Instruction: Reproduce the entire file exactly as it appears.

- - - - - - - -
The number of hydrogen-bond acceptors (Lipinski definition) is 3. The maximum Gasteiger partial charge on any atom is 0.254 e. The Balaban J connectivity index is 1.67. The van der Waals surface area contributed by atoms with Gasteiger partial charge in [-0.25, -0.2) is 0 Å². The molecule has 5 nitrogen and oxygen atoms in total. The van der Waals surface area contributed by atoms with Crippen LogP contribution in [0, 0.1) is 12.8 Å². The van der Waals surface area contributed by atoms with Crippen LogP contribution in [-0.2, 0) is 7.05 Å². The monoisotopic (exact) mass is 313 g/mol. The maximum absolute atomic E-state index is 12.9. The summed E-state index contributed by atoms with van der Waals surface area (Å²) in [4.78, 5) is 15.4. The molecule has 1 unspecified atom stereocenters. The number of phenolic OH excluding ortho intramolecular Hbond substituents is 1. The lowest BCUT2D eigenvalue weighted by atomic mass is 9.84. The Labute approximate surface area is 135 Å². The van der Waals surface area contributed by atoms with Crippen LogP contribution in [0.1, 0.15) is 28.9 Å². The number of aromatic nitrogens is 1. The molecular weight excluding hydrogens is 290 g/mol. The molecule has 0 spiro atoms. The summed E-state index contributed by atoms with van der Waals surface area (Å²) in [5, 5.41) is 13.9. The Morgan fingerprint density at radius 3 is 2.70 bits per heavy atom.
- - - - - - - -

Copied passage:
The number of hydrogen-bond acceptors (Lipinski definition) is 3. The maximum Gasteiger partial charge on any atom is 0.254 e. The Balaban J connectivity index is 1.67. The van der Waals surface area contributed by atoms with Gasteiger partial charge in [-0.25, -0.2) is 0 Å². The molecule has 5 nitrogen and oxygen atoms in total. The van der Waals surface area contributed by atoms with Crippen LogP contribution in [0, 0.1) is 12.8 Å². The van der Waals surface area contributed by atoms with Crippen LogP contribution in [-0.2, 0) is 7.05 Å². The monoisotopic (exact) mass is 313 g/mol. The maximum absolute atomic E-state index is 12.9. The summed E-state index contributed by atoms with van der Waals surface area (Å²) in [4.78, 5) is 15.4. The molecule has 1 unspecified atom stereocenters. The number of phenolic OH excluding ortho intramolecular Hbond substituents is 1. The lowest BCUT2D eigenvalue weighted by atomic mass is 9.84. The Labute approximate surface area is 135 Å². The van der Waals surface area contributed by atoms with Crippen LogP contribution in [0.1, 0.15) is 28.9 Å². The number of aromatic nitrogens is 1. The molecular weight excluding hydrogens is 290 g/mol. The molecule has 0 spiro atoms. The summed E-state index contributed by atoms with van der Waals surface area (Å²) in [5, 5.41) is 13.9. The Morgan fingerprint density at radius 3 is 2.70 bits per heavy atom.